This would mean that there are a lot more elderly, and a lot less working citizens paying into the altruistic system that is Social Security. The difficult part however, which happens to be a pill that is difficult to swallow for both Democrats and Republicans is as follows: The median net worth of individuals of the young in effect equate to much less wealth which is gathered by the elderly. This is because the elderly have worked much longer than the young. Though interestingly enough, when one looks at the median net worth given by age is here:

If you were to grab the entire net worth of people under 65 years old to those who are over 65, then the net worth of each age demographic is as follows:

By adding up all the demographics from 0-64 years old you get a total amount of: $317,542. By adding up all the demographics of those who are 65 years old and beyond the total amount of: $819,931. This means that people over 65 years are on average living a lifestyle roughly 2.58 times of higher wealth than those who are under 65.

Even by the most conservative results that you can see, specifically those who are from 55-64, and comparing it with the poorest in the >65 bracket, the difference of those who are 65-69 is still an average of 1.18 times richer than the 55-64 audience.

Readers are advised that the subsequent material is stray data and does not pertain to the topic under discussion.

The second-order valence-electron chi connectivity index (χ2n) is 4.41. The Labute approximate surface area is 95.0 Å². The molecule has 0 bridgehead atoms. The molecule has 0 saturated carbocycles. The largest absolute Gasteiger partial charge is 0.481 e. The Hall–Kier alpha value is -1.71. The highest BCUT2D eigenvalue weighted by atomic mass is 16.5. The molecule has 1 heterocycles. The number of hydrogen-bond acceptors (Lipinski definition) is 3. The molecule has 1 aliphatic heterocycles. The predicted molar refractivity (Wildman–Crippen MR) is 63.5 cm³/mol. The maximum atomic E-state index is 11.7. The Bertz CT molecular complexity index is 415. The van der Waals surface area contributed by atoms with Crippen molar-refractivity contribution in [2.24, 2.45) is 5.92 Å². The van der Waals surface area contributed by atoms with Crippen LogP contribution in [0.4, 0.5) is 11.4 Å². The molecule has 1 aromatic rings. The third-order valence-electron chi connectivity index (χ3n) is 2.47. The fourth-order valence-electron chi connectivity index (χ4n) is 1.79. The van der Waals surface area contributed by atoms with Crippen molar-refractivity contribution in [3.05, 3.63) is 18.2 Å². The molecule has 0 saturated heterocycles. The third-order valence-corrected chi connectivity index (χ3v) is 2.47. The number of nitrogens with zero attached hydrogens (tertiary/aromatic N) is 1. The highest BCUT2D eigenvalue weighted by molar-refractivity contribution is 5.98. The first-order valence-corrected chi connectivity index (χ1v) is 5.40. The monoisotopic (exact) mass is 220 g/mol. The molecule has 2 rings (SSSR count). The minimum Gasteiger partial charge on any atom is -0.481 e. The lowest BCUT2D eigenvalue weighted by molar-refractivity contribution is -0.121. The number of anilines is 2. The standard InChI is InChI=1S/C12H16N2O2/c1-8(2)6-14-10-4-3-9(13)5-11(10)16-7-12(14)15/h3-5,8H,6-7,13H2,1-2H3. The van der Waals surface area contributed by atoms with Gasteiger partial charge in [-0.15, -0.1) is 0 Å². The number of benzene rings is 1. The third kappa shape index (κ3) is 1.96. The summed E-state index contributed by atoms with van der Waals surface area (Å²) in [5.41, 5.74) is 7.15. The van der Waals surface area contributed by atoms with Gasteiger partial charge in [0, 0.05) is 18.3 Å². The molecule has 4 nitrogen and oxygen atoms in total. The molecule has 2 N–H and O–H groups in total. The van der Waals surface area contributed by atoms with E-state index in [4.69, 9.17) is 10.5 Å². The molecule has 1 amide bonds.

At the highest levels of wealth disparity, namely those who are under 35 years old in comparison to those who are 70-74 years old suffer a wealth disparity of 29.413 people under 35 years old to match the wealth distribution of a 70-74 year old.

This brings the thought into light that the reality of social security, the altruistic notion of something that was considered (and still considered) to be a good thing. Yet right in front of your eyes you have a literal definition of wealth disparity in our nation, specifically the poor being forced out of their hard-earned money fill the coffers of the rich. The original idea was that you pay into a system that would pay for you when you become old enough. Sadly however, those who are under 40 years old today will never see a dime of what they have put into social security.  Now, that is not to say that we should end social security out right. People have personally paid into the system with the guarantee that they are to be owed that amount when they become of age.